Expat health insurance policyholders may soon be able to find out if they have a high chance of developing ovarian cancer by filling in a form over the internet.
Experts at the University of Nottingham and ClinRisk have developed an algorithm through QResearch than can evaluate an individual's likelihood of suffering from this condition by assessing a combination of risk factors and symptoms.
A study into its efficacy published at BMJ.com found it could forecast 63 per cent of the cases of this illness in the ten per cent of females deemed to have the highest chance of developing the cancer over 24 months.
Under one-third of all diagnoses take place when the disease is in its early stages, but 90 per cent of these people have a survival rate of over five years when treated, highlighting the importance of recognising this condition early.
It could help medical professionals to utilise international health insurance payments to use tools such as ultrasonography, blood tests and other scans to determine if those deemed to require further investigation have ovarian cancer.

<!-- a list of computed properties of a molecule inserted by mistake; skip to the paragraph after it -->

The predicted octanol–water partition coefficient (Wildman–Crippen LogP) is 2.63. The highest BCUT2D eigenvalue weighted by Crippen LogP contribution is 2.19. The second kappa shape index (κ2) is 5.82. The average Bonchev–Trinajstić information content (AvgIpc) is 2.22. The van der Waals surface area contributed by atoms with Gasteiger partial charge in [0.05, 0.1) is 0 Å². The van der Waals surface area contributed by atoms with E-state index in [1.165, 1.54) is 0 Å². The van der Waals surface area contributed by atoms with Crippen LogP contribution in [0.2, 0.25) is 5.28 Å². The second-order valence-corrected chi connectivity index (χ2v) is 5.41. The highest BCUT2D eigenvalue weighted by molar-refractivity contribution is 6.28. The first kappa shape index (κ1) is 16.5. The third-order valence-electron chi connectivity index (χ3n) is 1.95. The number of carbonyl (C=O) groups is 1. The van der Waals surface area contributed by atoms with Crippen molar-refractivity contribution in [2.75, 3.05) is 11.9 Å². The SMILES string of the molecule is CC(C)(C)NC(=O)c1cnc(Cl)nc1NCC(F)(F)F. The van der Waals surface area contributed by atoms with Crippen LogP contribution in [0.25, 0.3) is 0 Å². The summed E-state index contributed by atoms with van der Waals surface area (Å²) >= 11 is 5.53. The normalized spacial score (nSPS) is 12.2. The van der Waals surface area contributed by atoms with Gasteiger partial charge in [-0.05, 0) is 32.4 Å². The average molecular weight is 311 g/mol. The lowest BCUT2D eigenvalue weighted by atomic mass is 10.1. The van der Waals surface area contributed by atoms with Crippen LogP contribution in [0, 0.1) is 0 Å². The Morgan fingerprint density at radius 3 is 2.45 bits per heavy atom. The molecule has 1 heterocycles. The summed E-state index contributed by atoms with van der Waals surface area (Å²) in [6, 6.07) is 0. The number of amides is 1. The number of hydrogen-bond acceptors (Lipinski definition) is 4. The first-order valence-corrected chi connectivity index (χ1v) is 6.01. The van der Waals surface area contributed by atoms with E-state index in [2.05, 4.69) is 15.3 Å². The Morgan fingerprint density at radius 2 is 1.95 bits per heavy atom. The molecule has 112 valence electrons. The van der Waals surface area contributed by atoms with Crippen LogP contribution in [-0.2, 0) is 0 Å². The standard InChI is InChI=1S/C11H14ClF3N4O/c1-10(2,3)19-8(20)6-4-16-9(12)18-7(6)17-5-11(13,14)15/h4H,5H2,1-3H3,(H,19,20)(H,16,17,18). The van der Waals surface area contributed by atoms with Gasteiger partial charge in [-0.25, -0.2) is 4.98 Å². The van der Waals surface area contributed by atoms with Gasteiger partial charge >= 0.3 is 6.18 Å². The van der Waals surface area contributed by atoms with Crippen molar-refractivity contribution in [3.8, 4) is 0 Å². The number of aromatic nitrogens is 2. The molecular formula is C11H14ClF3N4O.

QResearch has already demonstrated it can be effective in identifying those who are at risk of suffering from cancer of the lungs, bowels or pancreas, as well as gastro-oesophageal tumours, fractures, blood clots, kidney and heart disease, as well as type 2 diabetes.
"Ovarian cancer is notoriously difficult to spot and we hope that this new tool will help GPs identify patients most at risk of having ovarian cancer for early referral and investigations," professor Julia Hippisley-Cox, who led the research, declared.
Although it can occur in younger women, 85 per cent of cases of this condition are in post-menopausal females, with surgery and chemotherapy generally used to treat it.
Ladies who are infertile, obese, have used hormone replacement therapy or with a family history of breast or ovarian cancer have an elevated chance of suffering from the disease, while breastfeeding, having children and using the contraceptive pill are believed to offer some protection from it.